A New Frontier in Pilot Training

The Introduction of Mindfulness and Awareness Practices for Pilots

“You can fly an airplane by the numbers, pushing and pulling at the appropriate time, which will very definitely get you into the air and where you are going. Or you can become a real pilot and develop a feel for the airplane which makes you part of it. Those who seem one with the airplane do so primarily because their senses are connected to it. They are feeling and hearing it, as well as seeing it.”

Budd Davisson, CFI since 1967, aviation writer, photographer and magazine editor

In today’s rapidly changing and device-dependent world, many industries are going through major changes.  Commercial piloting is one of them.  To effectively adapt and directly address how this pervasive technology bombardment is impacting cognition in the piloting profession requires fresh thinking.  Having flown airplanes for more than 40 years and helped run flight operations for three airlines, I'd like to share my insights about some key ingredients needed for effective aviating in this ever-changing and accelerated environment. Most importantly, I would like to introduce a new element that stands to directly address this, revolutionize pilot training, and greatly enhance safety -  mindfulness and awareness practices for pilots.

Here is what my crystal ball reveals about the future of commercial piloting:

-        Flying on Autopilot: Flying is likely to remain highly automated.

-        Living on Autopilot: The populace from which we will choose our future pilots will comprise of persons who have grown up surrounded by electronic gadgets, are button-pushing multi-taskers constantly juggling between devices, leading lives of constant interruption and distraction, and scattered, limited attention spans.

-        Possible drop in Emotional Intelligence (EQ) levels in the cockpit due to people leading more virtual lives tied increasingly to their device screens, with decreasing levels of actual human emotional connect. (EQ: noun - the capacity to be aware of, control, and express one's emotions, and to handle interpersonal relationships judiciously and empathetically.) Exacerbated by the fact that most airline pilots do not go to a regular office and hence do not develop long-term human connections with the pilots they fly with. Hence CRM issues will likely have to be addressed to a greater degree.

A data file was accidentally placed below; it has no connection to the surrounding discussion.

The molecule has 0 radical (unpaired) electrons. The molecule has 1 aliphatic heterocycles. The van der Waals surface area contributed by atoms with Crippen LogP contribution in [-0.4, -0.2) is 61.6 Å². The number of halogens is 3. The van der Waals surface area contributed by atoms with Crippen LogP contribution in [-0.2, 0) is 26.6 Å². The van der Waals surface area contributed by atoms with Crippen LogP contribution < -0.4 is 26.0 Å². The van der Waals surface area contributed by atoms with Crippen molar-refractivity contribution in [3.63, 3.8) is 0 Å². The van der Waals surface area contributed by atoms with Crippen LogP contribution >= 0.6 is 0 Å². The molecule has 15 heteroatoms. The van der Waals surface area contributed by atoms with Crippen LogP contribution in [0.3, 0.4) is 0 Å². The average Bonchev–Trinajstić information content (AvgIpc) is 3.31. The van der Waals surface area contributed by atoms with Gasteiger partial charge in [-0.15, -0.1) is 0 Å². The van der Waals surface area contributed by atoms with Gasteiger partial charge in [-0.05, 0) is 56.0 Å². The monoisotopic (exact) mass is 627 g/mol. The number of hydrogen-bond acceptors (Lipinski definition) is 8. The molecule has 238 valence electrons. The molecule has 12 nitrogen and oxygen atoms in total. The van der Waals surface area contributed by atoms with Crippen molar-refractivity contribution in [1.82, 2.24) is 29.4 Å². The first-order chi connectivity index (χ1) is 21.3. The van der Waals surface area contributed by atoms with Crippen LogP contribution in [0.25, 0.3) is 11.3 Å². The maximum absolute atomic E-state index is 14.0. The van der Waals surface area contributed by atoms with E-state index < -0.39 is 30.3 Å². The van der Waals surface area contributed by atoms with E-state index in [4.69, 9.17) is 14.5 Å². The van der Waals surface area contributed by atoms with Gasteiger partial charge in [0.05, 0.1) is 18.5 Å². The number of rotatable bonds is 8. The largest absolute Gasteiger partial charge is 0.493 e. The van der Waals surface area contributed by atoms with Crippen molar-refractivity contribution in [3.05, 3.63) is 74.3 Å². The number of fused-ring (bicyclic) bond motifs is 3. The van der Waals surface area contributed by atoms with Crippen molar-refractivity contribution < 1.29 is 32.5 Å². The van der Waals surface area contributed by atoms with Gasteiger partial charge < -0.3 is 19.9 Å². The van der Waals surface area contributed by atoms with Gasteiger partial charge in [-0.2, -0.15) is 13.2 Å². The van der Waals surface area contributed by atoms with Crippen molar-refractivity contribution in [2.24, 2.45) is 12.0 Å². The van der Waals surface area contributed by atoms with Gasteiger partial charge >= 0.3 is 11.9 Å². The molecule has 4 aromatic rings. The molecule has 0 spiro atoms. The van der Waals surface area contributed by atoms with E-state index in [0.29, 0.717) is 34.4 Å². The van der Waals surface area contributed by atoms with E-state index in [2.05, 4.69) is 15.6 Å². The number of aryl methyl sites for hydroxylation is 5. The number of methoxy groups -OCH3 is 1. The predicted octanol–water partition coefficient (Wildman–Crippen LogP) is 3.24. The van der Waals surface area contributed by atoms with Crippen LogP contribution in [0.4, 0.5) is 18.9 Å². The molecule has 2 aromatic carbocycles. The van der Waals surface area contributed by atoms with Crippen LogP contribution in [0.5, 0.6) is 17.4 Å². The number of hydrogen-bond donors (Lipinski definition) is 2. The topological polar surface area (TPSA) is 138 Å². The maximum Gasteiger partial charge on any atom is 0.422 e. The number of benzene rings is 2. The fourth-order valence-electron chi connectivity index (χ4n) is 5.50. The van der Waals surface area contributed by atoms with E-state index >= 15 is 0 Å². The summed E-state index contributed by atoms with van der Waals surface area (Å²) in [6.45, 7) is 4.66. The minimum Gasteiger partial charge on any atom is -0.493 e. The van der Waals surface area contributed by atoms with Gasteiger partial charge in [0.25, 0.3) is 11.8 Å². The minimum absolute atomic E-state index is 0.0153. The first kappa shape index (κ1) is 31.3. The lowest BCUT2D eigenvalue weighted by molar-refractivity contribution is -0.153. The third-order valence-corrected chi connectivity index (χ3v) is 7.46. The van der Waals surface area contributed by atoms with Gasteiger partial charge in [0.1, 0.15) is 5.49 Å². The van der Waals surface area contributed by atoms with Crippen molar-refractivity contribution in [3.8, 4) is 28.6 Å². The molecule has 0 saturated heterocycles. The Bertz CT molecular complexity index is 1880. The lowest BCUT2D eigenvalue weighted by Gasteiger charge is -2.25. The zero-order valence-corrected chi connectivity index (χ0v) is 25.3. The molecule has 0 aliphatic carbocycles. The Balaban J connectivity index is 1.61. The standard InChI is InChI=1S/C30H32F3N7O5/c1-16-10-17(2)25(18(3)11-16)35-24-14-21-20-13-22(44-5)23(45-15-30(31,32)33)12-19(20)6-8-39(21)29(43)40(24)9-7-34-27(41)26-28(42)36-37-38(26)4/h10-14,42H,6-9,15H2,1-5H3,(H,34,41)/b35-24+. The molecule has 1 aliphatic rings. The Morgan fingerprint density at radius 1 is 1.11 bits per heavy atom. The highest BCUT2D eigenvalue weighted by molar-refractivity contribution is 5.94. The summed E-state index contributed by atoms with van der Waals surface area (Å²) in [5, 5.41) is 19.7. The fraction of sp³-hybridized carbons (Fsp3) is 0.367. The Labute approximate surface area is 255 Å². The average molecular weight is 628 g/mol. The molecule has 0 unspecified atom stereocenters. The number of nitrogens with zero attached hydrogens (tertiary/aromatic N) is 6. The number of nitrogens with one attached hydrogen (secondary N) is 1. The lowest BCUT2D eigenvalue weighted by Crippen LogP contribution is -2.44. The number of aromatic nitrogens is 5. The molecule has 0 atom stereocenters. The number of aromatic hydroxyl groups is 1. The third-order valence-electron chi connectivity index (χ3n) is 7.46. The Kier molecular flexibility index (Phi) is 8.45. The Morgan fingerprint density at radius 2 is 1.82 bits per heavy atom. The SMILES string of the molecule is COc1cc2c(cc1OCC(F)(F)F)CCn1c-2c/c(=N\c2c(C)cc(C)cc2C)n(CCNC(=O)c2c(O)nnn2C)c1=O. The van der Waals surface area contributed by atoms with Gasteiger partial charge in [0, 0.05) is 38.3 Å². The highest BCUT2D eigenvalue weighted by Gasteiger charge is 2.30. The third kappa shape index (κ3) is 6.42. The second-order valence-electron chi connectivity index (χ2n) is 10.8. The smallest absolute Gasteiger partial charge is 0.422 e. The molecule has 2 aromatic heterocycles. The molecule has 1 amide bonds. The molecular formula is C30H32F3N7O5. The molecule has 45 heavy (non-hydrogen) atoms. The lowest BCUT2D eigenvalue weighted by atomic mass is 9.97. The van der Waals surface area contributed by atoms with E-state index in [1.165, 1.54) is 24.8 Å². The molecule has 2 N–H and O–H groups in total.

-        Pilot shortage: An acute shortage of qualified pilots, and even more so, of wise aviators, due to continued growth, steady in some parts of the world - USA 3.5% (IATA Jan 2016 Y-O-Y), frenetic in others - India 26%, China 23% (IATA Jan 2016 Y-O-Y).

-        Lowered cockpit experience levels: Upgrades to Captain at a younger age, and in many cases, the legal minimum, qualifications and experience. It will not be uncommon to have 23-year-old Captains paired with 19-year-old F/Os in many cockpits around the world.

-        Degradation of pilot handling skills due to greater use of automation, greying “stick-and-rudder” pilots fading away, ever-reducing “raw data, automatics off” flying, coupled with low cockpit experience levels.

In line operations, it is further observed that commercial pilots are exposed to:

1.       Varying levels of professionalism and experience in the cockpit.

2.       On-the-job stress, occasionally extreme, and occasionally with rapid onset/startle.

3.       Stress from personal life brought into the cockpit which may impact emotional stability and/or safety.

4.       Commercial time and financial pressures leading to rushing and stress.

5.       Distractions and interruptions.

6.       Lowered attention levels, even boredom, mainly in the extended cruise phase.

7.       Fatigue, sometimes coupled with circadian rhythm mismatch, leading to a reduction in attention and awareness.

8.       Stress from the continuous requirement for proficiency checking and medical fitness.

9.       Airline culture, sometimes negative, sometimes confrontational – leading the pilot to be in a stressful mental state for operations.

10.     Strong hierarchical/power distance factors still existent in some societies, with a corresponding reduction in First Officer advocacy and assertiveness.

If we look at this partial list above, even assuming well-trained and experienced professionals, there are several factors that could lead to the pilot being in a less-than-optimal state of peak performance during flight operations. These stressors are well researched, are discussed and disseminated (albeit with varying degrees of effectiveness between operators), and good professional aviators learn to develop strategies to effectively counter them so that an acceptable level of safety is maintained while on duty.

While current safety data show Loss of Control – Inflight (LOC-I), CFIT (Controlled Flight into Terrain), Runway Excursions and incorrect Go Arounds as specific problem areas, poor Captaincy/Leadership, Airmanship, Situational Awareness, and Problem Solving and Decision Making seem to be common threads weaving themselves through accident and incident reports from across the world, with insufficient emotional resiliency now also coming onto the radar.

When we holistically look at all these factors, and include the critical element that tomorrow’s commercial cockpits will likely be manned by young, relatively inexperienced, more emotionally isolated, and easily distracted pilots, it becomes imperative, if we are to prevent a further drop in safety levels, that each step of the process be carefully and thoughtfully optimized:

1.       Pilot selection – aptitude, attitude, emotional stability, resilience, and maturity - possessing “wisdom beyond her/his years”.